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About this poet

Born on March 18, 1842 in Paris, Etienne (Stéphane) Mallarmé was the son of Numa Mallarmé, a civil servant, and Elisabeth Desmolins.

Mallarmé did not follow his father's or grandfather's path of civil servitude, instead excelling at languages and writing often, influenced by poets Victor Hugo and Charles Baudelaire. Mallarmé received his baccalaureate in 1860 and went on to publish his first poem "Placet" in the French magazine Le Papillon in 1862. He pursued further studies in London to improve his knowledge of English. In 1863, he married German governess Christina "Maria" Gerhard and obtained his certificate for teaching English. He and Maria traveled to Tournon where he taught in a provincial secondary school. In 1864, Maria gave birth to their daughter, Genevieve. Mallarmé's teaching career took him to Besancon, Avignon, and back to Paris again until he retired in 1893.

One of Mallarmé's most well-known poems, L'Aprés Midi D'un Faun (The Afternoon of a Faun) (1865), inspired Debussy's tone poem (1894) of the same name and was illustrated by Edouard Manet. Among his other works are Hérodiade (1896) and Toast Funèbre (A Funeral Toast), which was written in memory of the author Théopile Gautier. Mallarmé's later works include the experimental poem Un Coup de Dés (1914), published posthumously.

Besides his own writings, Mallarmé was well-known for his Tuesday evening salons at his home on the Rue de Rome in Paris. These gatherings were a hub of Parisian intellectual life and attracted the likes of writers André Gide, Paul Valéry, Oscar Wilde, Paul Verlaine, Rainer Maria Rilke, and W.B. Yeats, the painters Renoir, Monet, Degas, Redon, and Whistler, and the sculptor Rodin, among others. Those who attended became known as Les Mardistes, derived from the French word for Tuesday.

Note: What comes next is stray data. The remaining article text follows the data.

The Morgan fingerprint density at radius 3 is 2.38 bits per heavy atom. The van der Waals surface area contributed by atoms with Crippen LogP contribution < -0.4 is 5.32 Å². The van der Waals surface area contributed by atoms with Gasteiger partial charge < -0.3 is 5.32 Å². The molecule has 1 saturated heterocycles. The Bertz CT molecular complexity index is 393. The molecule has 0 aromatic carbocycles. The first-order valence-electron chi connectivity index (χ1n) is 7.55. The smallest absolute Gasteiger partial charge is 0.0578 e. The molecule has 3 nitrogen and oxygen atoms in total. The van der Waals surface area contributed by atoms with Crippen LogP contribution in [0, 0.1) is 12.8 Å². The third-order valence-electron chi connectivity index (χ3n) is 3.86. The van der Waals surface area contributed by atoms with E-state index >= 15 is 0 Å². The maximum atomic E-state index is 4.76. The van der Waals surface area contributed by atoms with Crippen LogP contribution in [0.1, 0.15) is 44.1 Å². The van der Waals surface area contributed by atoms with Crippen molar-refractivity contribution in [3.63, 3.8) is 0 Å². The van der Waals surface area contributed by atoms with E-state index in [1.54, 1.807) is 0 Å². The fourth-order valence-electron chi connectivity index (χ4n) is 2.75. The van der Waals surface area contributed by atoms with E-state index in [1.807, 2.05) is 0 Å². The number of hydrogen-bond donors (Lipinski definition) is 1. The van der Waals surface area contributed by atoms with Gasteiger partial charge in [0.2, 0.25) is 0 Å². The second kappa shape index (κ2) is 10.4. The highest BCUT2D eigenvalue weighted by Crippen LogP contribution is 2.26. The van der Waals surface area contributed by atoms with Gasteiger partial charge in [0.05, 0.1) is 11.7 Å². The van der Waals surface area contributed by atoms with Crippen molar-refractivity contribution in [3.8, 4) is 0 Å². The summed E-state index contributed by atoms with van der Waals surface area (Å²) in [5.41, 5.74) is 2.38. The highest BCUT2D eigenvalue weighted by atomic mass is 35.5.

In the 1880s, Mallarmé was at the center of a group of French writers including Andre Gide, Paul Valéry and Marcel Proust. Mallarmé referred to their group as The Decadents, a comment on their bohemian lifestyles. He and Valéry, following Baudelaire, would later become known as two of the leaders of the Symbolist movement in poetry. While French poetry had traditionally held fairly strict conventions of rhyme, meter and theme, Mallarmé and his contemporaries departed from these traditions, employing condensed figures and unorthodox syntax. Mallarmé's work was often termed as difficult or obscure. His later works, including Un Coup de Des, explored the relationship between content and form, between the text and the arrangement of words and spaces on the page.

Mallarmé died in Valvin, Vulaines-sur-Seine on September 9, 1898, before finishing what he called his "Grande Oeuvre."

A Selected Bibliography

French translation of The Raven, (with illustrations by Edouard Manet) by Edgar Allan Poe (1875)
L'après-midi d'un faune (1876)
Les Mots anglais (1878)
Les Dieux antiques (1879)
Divagations (1897)
Un Coup de Dés jamais n'abolira le hasard (1897)
Poésies (1899) (posthumous)

A Throw of the Dice [excerpt]

Stéphane Mallarmé, 1842 - 1898
     NOTHING




              of the memorable crisis
                       or might
                                  the event        have been accomplished in view of all results  null
                                                                                                                             human

                                                                                               WILL HAVE TAKEN PLACE
                                                                        an ordinary elevation pours out absence

                                                                                                                 BUT THE PLACE
                                          some splashing below of water as if to disperse the empty act
                                                                                 abruptly which otherwise
                                                                            by its falsehood